However, my sense from my own parish experience is that we’re just not there yet, and some parishes are, shall we say, less “there” than others. Saying “we’re not there yet” isn’t just applicable at the parish level, either; the means by which we systematically cultivate and train choir directors and cantors and composers for service in the Orthodox Church are still nascent at best. It’s going to take work, and a lot of it, to get this into place, and to cultivate a love for the best what we can do as liturgical musicians among the faithful. (I have weighed in elsewhere about what I think a step in the right direction could be — “get ’em while they’re young” being a guiding principle.) As I said earlier — missionaries, not professionals. Missionaries, in particular, who aren’t afraid to stick their neck out and be prophetic. Pastoral, certainly, but still prophetic. Dn. Nicholas gets there, sort of, in saying that “professional liturgists and musicians must take the initiative in educating the Church” (p. 6), but there’s that word “professional” again for which I’m not at all convinced we’re ready.

I must also confess that I don’t know what a “liturgist” is in an Orthodox context. The services already exist. We don’t need to mess with them, and moreover, we shouldn’t mess with them. Pull the book off the shelf and follow it. Liturgy, and liturgical music, adapts organically. Let it, and don’t force it. Let’s not make changes we don’t need to make just for the sake of doing things differently.

Which brings me to my final thought (for now). Dn. Nicholas asserts that “the liturgical arts of the Church are steeped in repetition and aridity, with no new expressive elements… Tradition cannot… be understood as mere repetition of past models” (p. 2). Agreed that we cannot define Tradition as “we do it this way because we’ve always done it this way and don’t have a better answer,” but liturgy expresses the faith of a community first and foremost, and individuals secondarily. Liturgical musicians and artisans should not be in the business of trying to “express themselves” — that’s not the point, anymore than an iconographer should be trying to “express himself.” What they are tasked to express is the faith of the community as it was received and as it always has been. While there is certainly room for creativity within that, it is creativity within definite boundaries — particularly given the fact that a culture of Orthodox liturgical singing in this country is far, far, far from mature. To put it another way, if we find ourselves dialoguing (I really hate that word) with Tradition, let’s remember it’s not a conversation between equals.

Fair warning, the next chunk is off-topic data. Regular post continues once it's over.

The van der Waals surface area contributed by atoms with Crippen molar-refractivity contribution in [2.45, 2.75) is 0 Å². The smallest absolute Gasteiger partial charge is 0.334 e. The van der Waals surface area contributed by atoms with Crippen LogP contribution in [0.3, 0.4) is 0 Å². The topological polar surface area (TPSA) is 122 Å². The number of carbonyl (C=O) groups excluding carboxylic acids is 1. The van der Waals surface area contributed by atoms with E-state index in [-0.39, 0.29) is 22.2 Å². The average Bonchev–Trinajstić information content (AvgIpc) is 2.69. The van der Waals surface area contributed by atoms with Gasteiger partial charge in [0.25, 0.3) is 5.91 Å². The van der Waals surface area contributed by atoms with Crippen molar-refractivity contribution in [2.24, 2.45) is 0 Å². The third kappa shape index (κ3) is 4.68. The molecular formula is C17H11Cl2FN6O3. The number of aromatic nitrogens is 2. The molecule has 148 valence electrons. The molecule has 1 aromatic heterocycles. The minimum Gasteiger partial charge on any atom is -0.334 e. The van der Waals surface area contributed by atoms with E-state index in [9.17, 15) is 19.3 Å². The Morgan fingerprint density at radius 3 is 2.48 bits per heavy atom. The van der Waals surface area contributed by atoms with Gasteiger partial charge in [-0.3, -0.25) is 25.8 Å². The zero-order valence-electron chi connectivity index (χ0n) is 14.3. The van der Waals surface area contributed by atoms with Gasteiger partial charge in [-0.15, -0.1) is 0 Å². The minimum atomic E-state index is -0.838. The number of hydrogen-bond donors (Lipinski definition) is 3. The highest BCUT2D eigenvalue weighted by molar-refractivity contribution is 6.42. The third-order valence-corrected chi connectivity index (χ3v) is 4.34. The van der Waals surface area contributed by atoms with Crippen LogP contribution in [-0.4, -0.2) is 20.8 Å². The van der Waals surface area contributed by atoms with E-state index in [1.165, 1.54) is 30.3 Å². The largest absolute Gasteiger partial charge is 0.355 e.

If I had a concrete, positive suggestion to make, I’d say let’s figure out how to adapt genuine American folk singing (for example, Sacred Harp/shapenote) to Orthodox liturgical use. That would be creativity within the Tradition, and I argue it will be a lot more productive in the long run for Orthodox Christianity in America than continuing to try to cram the English language into a Slavic paradigm of setting texts.

(I lied — I’ve got one more thing to say, and that’s the observation that Dn. Nicholas’ bibliography is not exactly crammed to the gills with the work of Orthodox scholars. Is that because it’s not out there for it to be cited, or is it for another reason? Either way, it seems to me that’s another issue we need to address.)

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4 Responses to “Missionaries, not professionals”


  1. 1 Maximus Daniel 22 February 2008 at 7:45 pm

    Give me byzantine chant any day.

    What exactly is a professional liturgist? There might be … 30-50??? Tops in America? (does this mean a degree in music? what kind of music?) They didnt have that kind of training back in the day. OR am I wrong?

  2. 2 dilys 4 March 2008 at 12:01 pm

    Chrismated in 2005, I had grown up on shaped-note singing, and have studied it a little more as an adult. Could you be a little more specific? Do you contemplate tunes that have arisen in the shaped-note lore, with Orthodox texts? The style? Some of the actual hymns? Simply training people in existing Orthodox Old-World hymns, via the shaped-note education?